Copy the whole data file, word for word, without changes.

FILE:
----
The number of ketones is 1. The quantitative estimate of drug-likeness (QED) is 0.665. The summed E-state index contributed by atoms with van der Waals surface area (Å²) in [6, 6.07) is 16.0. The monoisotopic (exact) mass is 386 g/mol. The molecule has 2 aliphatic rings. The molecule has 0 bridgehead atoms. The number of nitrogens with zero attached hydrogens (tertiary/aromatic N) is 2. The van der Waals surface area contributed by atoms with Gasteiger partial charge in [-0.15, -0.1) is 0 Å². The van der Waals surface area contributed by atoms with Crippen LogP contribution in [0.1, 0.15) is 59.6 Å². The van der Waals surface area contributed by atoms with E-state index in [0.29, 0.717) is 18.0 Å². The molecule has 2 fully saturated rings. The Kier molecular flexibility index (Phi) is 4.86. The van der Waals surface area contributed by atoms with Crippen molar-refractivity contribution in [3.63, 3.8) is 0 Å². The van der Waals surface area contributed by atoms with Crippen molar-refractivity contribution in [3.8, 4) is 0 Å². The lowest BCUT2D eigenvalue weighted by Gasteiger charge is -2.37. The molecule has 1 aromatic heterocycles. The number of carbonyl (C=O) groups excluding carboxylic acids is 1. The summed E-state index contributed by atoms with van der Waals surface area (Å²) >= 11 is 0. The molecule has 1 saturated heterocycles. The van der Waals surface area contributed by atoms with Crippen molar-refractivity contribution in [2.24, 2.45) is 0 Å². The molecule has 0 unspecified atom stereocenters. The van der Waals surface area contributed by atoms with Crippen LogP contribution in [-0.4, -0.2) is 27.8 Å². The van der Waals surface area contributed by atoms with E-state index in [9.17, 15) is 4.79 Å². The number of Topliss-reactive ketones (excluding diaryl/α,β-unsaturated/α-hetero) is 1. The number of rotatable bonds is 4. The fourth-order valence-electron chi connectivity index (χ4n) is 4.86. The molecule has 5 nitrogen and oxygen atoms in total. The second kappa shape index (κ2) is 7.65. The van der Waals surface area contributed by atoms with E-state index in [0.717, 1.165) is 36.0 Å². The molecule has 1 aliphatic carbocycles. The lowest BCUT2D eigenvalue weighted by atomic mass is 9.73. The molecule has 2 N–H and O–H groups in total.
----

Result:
The number of ketones is 1. The quantitative estimate of drug-likeness (QED) is 0.665. The summed E-state index contributed by atoms with van der Waals surface area (Å²) in [6, 6.07) is 16.0. The monoisotopic (exact) mass is 386 g/mol. The molecule has 2 aliphatic rings. The molecule has 0 bridgehead atoms. The number of nitrogens with zero attached hydrogens (tertiary/aromatic N) is 2. The van der Waals surface area contributed by atoms with Gasteiger partial charge in [-0.15, -0.1) is 0 Å². The van der Waals surface area contributed by atoms with Crippen LogP contribution in [0.1, 0.15) is 59.6 Å². The van der Waals surface area contributed by atoms with E-state index in [0.29, 0.717) is 18.0 Å². The molecule has 2 fully saturated rings. The Kier molecular flexibility index (Phi) is 4.86. The van der Waals surface area contributed by atoms with Crippen molar-refractivity contribution in [3.63, 3.8) is 0 Å². The van der Waals surface area contributed by atoms with Crippen molar-refractivity contribution in [3.8, 4) is 0 Å². The lowest BCUT2D eigenvalue weighted by Gasteiger charge is -2.37. The molecule has 1 aromatic heterocycles. The number of carbonyl (C=O) groups excluding carboxylic acids is 1. The summed E-state index contributed by atoms with van der Waals surface area (Å²) >= 11 is 0. The molecule has 1 saturated heterocycles. The van der Waals surface area contributed by atoms with Crippen molar-refractivity contribution in [2.24, 2.45) is 0 Å². The molecule has 0 unspecified atom stereocenters. The van der Waals surface area contributed by atoms with Crippen LogP contribution in [-0.4, -0.2) is 27.8 Å². The van der Waals surface area contributed by atoms with E-state index in [9.17, 15) is 4.79 Å². The number of Topliss-reactive ketones (excluding diaryl/α,β-unsaturated/α-hetero) is 1. The number of rotatable bonds is 4. The fourth-order valence-electron chi connectivity index (χ4n) is 4.86. The molecule has 5 nitrogen and oxygen atoms in total. The second kappa shape index (κ2) is 7.65. The van der Waals surface area contributed by atoms with E-state index in [0.717, 1.165) is 36.0 Å². The molecule has 1 aliphatic carbocycles. The lowest BCUT2D eigenvalue weighted by atomic mass is 9.73. The molecule has 2 N–H and O–H groups in total.